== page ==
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A New Species of Jellyfish Surfaces

Monterey marine biologists identify the unusually large deep-sea denizen.

May 10, 2003|Robert Lee Hotz | Times Staff Writer

In the abyss of the Monterey Submarine Canyon, where vampire squid and football fish squiggle, marine biologists identified a new species of jellyfish -- a giant, blood-red creature 3 feet in diameter that pulses through the darkness in search of prey.

The unusually large jellyfish was found by marine biologist George Matsumoto and his colleagues at the Monterey Bay Aquarium Research Institute. Since researchers got their first fleeting glimpse of the creature in 1993, they have spotted 23 specimens in Monterey Bay, the Sea of Cortez, Hawaii, Japan and the Farallon Islands near San Francisco.

Known officially as Tiburonia granrojo -- "Big Red" -- the deep-sea denizen is so different from other jellyfish that researchers consider it not just a new species and genus but an entirely new sub-family of marine creatures.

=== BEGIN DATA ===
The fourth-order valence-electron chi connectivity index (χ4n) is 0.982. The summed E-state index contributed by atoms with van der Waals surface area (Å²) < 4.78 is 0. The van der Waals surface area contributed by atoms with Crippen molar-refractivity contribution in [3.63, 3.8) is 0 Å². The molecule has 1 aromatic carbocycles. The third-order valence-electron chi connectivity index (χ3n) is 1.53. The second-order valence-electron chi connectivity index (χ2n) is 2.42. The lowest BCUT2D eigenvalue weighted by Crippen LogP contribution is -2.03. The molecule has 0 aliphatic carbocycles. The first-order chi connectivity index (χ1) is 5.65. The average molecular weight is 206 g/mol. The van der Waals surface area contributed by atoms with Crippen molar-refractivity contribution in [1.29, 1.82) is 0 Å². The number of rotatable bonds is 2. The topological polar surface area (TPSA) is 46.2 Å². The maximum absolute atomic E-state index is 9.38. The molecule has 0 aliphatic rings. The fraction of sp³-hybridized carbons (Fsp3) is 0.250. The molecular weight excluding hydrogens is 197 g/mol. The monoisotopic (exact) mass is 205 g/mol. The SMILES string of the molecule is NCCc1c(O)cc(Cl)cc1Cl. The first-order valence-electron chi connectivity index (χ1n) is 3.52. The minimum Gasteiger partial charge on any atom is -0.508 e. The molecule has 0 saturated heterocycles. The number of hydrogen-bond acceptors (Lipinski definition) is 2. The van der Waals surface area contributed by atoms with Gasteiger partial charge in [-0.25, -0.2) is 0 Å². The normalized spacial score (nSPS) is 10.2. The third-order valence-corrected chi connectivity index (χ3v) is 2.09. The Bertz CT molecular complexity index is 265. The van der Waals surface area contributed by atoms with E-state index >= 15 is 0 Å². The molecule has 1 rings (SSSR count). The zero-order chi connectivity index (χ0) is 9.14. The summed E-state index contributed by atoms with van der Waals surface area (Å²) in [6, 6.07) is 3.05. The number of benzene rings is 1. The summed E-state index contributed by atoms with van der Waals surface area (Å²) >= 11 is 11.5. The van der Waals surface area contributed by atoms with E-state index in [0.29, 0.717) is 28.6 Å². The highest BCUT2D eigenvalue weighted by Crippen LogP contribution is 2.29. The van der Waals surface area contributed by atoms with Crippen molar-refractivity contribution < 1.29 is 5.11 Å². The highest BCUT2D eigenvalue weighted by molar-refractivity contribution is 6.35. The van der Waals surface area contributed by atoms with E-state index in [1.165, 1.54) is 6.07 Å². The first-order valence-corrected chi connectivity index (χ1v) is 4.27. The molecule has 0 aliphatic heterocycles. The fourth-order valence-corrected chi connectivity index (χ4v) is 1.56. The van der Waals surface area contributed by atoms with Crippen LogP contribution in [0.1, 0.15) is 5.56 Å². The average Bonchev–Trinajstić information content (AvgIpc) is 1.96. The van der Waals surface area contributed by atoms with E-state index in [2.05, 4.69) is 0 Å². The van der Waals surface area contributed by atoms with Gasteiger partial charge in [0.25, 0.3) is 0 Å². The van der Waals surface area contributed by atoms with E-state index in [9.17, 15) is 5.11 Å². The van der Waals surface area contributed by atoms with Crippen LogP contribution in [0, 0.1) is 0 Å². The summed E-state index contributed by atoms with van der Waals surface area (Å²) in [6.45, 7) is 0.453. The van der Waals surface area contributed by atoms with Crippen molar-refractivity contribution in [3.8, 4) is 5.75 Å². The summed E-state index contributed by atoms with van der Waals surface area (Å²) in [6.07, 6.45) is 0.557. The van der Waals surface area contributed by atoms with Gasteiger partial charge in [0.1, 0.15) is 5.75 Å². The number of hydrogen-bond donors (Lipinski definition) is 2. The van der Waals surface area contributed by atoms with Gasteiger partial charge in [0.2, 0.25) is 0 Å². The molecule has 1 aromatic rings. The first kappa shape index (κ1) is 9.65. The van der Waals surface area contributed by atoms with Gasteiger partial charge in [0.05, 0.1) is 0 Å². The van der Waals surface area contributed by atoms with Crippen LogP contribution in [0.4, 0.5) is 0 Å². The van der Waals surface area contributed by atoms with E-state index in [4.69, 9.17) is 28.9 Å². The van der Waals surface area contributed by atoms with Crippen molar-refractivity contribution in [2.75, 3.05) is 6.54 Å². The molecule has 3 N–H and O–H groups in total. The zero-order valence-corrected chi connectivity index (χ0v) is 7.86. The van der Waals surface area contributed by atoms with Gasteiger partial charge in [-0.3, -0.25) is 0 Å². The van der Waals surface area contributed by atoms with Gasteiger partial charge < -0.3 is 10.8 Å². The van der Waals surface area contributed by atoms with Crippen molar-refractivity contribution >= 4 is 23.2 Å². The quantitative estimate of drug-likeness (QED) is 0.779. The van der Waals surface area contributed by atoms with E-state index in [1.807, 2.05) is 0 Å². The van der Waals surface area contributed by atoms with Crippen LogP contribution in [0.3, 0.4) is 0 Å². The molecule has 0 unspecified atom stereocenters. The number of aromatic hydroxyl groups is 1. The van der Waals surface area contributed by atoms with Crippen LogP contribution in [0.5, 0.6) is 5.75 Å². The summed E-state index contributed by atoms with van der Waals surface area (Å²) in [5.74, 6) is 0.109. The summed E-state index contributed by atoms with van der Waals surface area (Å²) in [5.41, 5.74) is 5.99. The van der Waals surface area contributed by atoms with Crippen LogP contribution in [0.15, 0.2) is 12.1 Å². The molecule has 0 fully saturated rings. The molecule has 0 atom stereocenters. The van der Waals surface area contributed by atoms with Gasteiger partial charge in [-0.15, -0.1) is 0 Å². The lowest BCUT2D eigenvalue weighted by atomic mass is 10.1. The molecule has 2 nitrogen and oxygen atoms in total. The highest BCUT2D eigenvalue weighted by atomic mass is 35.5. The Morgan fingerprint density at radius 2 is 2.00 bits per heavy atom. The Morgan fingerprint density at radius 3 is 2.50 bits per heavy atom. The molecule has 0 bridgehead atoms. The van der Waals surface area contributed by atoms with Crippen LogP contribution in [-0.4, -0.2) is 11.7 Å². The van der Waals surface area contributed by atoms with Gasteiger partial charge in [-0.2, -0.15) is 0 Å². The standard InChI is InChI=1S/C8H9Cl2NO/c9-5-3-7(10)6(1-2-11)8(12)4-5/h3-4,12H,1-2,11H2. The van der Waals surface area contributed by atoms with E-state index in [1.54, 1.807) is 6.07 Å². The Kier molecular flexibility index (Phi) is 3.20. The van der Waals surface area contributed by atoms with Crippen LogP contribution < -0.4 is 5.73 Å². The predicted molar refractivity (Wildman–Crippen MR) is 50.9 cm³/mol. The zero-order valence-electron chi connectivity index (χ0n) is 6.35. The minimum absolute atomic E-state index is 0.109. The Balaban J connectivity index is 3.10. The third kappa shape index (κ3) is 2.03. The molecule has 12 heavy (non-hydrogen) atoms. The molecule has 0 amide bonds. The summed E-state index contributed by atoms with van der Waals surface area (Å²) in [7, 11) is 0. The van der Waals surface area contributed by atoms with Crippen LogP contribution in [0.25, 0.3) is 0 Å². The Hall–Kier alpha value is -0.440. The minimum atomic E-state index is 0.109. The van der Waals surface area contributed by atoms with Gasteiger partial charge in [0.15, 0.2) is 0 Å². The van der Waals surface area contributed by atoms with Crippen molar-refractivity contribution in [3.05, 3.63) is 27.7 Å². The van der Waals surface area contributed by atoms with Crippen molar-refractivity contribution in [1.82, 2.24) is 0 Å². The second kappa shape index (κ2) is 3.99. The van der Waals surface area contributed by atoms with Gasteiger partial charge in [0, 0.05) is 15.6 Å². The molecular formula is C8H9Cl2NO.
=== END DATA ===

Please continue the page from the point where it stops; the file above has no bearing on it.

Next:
Unlike most jellyfish, it has no diaphanous tentacles. It grasps its prey with seven stubby muscular arms.

The creature lives at depths of 2,000 feet to 4,800 feet, where researchers watched its habits using video cameras aboard remotely operated diving vehicles.

"Diving almost every day, we tend to take for granted some of the unusual and even bizarre animals that we see in the deep ocean," said Matsumoto, who reported the findings recently in the online edition of the journal Marine Biology.

"This just shows that we need to keep our eyes open," he said, "because there's still plenty to discover down there."

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